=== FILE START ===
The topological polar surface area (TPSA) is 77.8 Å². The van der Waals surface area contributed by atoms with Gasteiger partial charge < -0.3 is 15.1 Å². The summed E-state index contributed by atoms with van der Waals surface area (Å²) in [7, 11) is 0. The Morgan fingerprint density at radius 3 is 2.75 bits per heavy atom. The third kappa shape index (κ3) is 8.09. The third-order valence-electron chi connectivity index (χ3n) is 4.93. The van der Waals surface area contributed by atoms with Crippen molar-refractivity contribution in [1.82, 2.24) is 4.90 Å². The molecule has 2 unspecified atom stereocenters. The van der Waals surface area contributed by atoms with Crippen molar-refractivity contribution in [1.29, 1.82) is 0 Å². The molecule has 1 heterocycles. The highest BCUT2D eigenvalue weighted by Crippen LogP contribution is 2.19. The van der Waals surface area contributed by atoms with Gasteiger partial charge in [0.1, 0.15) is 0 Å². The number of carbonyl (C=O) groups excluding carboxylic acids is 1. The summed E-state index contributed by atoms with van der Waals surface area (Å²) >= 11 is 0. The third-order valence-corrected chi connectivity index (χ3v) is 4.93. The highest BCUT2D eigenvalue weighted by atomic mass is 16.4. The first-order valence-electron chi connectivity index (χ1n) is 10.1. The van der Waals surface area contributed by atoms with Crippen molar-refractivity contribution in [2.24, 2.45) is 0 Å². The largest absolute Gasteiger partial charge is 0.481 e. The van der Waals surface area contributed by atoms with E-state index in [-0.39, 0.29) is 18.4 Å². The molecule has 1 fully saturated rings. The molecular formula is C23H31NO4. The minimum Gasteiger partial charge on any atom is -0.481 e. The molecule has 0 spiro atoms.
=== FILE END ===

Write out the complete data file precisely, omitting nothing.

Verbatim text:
The topological polar surface area (TPSA) is 77.8 Å². The van der Waals surface area contributed by atoms with Gasteiger partial charge < -0.3 is 15.1 Å². The summed E-state index contributed by atoms with van der Waals surface area (Å²) in [7, 11) is 0. The Morgan fingerprint density at radius 3 is 2.75 bits per heavy atom. The third kappa shape index (κ3) is 8.09. The third-order valence-electron chi connectivity index (χ3n) is 4.93. The van der Waals surface area contributed by atoms with Crippen molar-refractivity contribution in [1.82, 2.24) is 4.90 Å². The molecule has 2 unspecified atom stereocenters. The van der Waals surface area contributed by atoms with Crippen molar-refractivity contribution in [1.29, 1.82) is 0 Å². The molecule has 1 heterocycles. The highest BCUT2D eigenvalue weighted by Crippen LogP contribution is 2.19. The van der Waals surface area contributed by atoms with Gasteiger partial charge in [0.1, 0.15) is 0 Å². The number of carbonyl (C=O) groups excluding carboxylic acids is 1. The summed E-state index contributed by atoms with van der Waals surface area (Å²) >= 11 is 0. The third-order valence-corrected chi connectivity index (χ3v) is 4.93. The highest BCUT2D eigenvalue weighted by atomic mass is 16.4. The first-order valence-electron chi connectivity index (χ1n) is 10.1. The van der Waals surface area contributed by atoms with Crippen molar-refractivity contribution in [2.24, 2.45) is 0 Å². The largest absolute Gasteiger partial charge is 0.481 e. The van der Waals surface area contributed by atoms with E-state index in [-0.39, 0.29) is 18.4 Å². The molecule has 1 fully saturated rings. The molecular formula is C23H31NO4. The minimum Gasteiger partial charge on any atom is -0.481 e. The molecule has 0 spiro atoms.